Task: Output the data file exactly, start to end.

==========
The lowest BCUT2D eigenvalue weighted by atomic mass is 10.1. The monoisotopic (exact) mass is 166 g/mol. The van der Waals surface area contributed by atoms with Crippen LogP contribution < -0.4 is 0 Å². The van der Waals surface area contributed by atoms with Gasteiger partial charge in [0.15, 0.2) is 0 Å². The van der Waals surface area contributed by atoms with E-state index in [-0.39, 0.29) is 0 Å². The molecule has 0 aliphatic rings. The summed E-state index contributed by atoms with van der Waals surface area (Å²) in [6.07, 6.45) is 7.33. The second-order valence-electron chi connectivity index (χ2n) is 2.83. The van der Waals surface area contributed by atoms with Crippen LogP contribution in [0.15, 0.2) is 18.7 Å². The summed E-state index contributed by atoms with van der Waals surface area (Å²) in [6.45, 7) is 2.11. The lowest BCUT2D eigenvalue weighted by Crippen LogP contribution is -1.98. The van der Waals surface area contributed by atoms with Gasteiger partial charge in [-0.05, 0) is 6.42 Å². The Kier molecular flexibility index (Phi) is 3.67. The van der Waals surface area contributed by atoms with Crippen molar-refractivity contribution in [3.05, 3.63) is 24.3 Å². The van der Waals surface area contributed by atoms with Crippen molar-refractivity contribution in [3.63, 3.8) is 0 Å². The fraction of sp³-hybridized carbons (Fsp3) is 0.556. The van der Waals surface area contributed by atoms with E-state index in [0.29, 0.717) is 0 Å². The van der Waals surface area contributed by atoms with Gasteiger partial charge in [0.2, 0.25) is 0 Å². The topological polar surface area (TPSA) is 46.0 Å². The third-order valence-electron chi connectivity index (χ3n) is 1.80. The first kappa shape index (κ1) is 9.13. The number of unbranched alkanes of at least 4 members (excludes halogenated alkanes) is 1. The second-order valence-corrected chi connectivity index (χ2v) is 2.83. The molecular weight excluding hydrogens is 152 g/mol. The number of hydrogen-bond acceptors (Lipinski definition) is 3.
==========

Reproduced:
The lowest BCUT2D eigenvalue weighted by atomic mass is 10.1. The monoisotopic (exact) mass is 166 g/mol. The van der Waals surface area contributed by atoms with Crippen LogP contribution < -0.4 is 0 Å². The van der Waals surface area contributed by atoms with Gasteiger partial charge in [0.15, 0.2) is 0 Å². The van der Waals surface area contributed by atoms with E-state index in [-0.39, 0.29) is 0 Å². The molecule has 0 aliphatic rings. The summed E-state index contributed by atoms with van der Waals surface area (Å²) in [6.07, 6.45) is 7.33. The second-order valence-electron chi connectivity index (χ2n) is 2.83. The van der Waals surface area contributed by atoms with Crippen LogP contribution in [0.15, 0.2) is 18.7 Å². The summed E-state index contributed by atoms with van der Waals surface area (Å²) in [6.45, 7) is 2.11. The lowest BCUT2D eigenvalue weighted by Crippen LogP contribution is -1.98. The van der Waals surface area contributed by atoms with Gasteiger partial charge in [-0.05, 0) is 6.42 Å². The Kier molecular flexibility index (Phi) is 3.67. The van der Waals surface area contributed by atoms with Crippen molar-refractivity contribution in [3.05, 3.63) is 24.3 Å². The van der Waals surface area contributed by atoms with Crippen molar-refractivity contribution in [3.63, 3.8) is 0 Å². The fraction of sp³-hybridized carbons (Fsp3) is 0.556. The van der Waals surface area contributed by atoms with E-state index in [0.29, 0.717) is 0 Å². The van der Waals surface area contributed by atoms with Gasteiger partial charge in [0.2, 0.25) is 0 Å². The topological polar surface area (TPSA) is 46.0 Å². The third-order valence-electron chi connectivity index (χ3n) is 1.80. The first kappa shape index (κ1) is 9.13. The number of unbranched alkanes of at least 4 members (excludes halogenated alkanes) is 1. The second-order valence-corrected chi connectivity index (χ2v) is 2.83. The molecular weight excluding hydrogens is 152 g/mol. The number of hydrogen-bond acceptors (Lipinski definition) is 3.